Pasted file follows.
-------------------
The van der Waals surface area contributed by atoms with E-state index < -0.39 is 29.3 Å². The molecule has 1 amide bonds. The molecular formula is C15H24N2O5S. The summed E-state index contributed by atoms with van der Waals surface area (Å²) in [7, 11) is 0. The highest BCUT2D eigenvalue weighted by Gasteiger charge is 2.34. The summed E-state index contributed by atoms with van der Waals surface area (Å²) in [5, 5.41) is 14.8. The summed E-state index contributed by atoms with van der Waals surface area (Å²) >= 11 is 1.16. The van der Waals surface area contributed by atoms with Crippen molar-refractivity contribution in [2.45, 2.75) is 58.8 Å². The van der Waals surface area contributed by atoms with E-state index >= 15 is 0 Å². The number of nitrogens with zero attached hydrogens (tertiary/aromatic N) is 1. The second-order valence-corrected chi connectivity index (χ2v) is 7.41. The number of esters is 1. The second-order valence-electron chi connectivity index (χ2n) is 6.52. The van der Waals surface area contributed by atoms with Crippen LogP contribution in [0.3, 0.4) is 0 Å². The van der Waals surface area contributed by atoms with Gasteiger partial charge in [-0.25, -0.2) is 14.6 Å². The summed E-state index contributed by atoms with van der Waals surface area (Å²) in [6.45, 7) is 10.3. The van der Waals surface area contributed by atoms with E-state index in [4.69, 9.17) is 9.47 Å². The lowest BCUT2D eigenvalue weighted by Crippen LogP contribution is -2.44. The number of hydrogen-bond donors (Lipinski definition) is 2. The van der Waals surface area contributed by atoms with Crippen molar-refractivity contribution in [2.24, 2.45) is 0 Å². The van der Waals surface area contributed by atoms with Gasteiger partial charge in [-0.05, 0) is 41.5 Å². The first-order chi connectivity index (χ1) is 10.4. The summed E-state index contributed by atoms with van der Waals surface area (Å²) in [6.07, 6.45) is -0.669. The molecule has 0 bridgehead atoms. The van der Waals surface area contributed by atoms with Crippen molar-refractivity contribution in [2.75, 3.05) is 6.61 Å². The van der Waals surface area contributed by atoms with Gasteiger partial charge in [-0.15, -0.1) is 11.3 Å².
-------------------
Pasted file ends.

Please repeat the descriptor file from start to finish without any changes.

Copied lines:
The van der Waals surface area contributed by atoms with E-state index < -0.39 is 29.3 Å². The molecule has 1 amide bonds. The molecular formula is C15H24N2O5S. The summed E-state index contributed by atoms with van der Waals surface area (Å²) in [7, 11) is 0. The highest BCUT2D eigenvalue weighted by Gasteiger charge is 2.34. The summed E-state index contributed by atoms with van der Waals surface area (Å²) in [5, 5.41) is 14.8. The summed E-state index contributed by atoms with van der Waals surface area (Å²) >= 11 is 1.16. The van der Waals surface area contributed by atoms with Crippen molar-refractivity contribution in [2.45, 2.75) is 58.8 Å². The van der Waals surface area contributed by atoms with E-state index >= 15 is 0 Å². The number of nitrogens with zero attached hydrogens (tertiary/aromatic N) is 1. The second-order valence-corrected chi connectivity index (χ2v) is 7.41. The number of esters is 1. The second-order valence-electron chi connectivity index (χ2n) is 6.52. The van der Waals surface area contributed by atoms with Crippen LogP contribution in [0.3, 0.4) is 0 Å². The van der Waals surface area contributed by atoms with Gasteiger partial charge in [-0.25, -0.2) is 14.6 Å². The summed E-state index contributed by atoms with van der Waals surface area (Å²) in [6.45, 7) is 10.3. The van der Waals surface area contributed by atoms with E-state index in [4.69, 9.17) is 9.47 Å². The lowest BCUT2D eigenvalue weighted by Crippen LogP contribution is -2.44. The number of hydrogen-bond donors (Lipinski definition) is 2. The van der Waals surface area contributed by atoms with Crippen molar-refractivity contribution in [2.24, 2.45) is 0 Å². The van der Waals surface area contributed by atoms with Gasteiger partial charge in [-0.05, 0) is 41.5 Å². The first-order chi connectivity index (χ1) is 10.4. The summed E-state index contributed by atoms with van der Waals surface area (Å²) in [6.07, 6.45) is -0.669. The molecule has 0 bridgehead atoms. The van der Waals surface area contributed by atoms with Crippen molar-refractivity contribution in [2.75, 3.05) is 6.61 Å². The van der Waals surface area contributed by atoms with Gasteiger partial charge in [-0.15, -0.1) is 11.3 Å².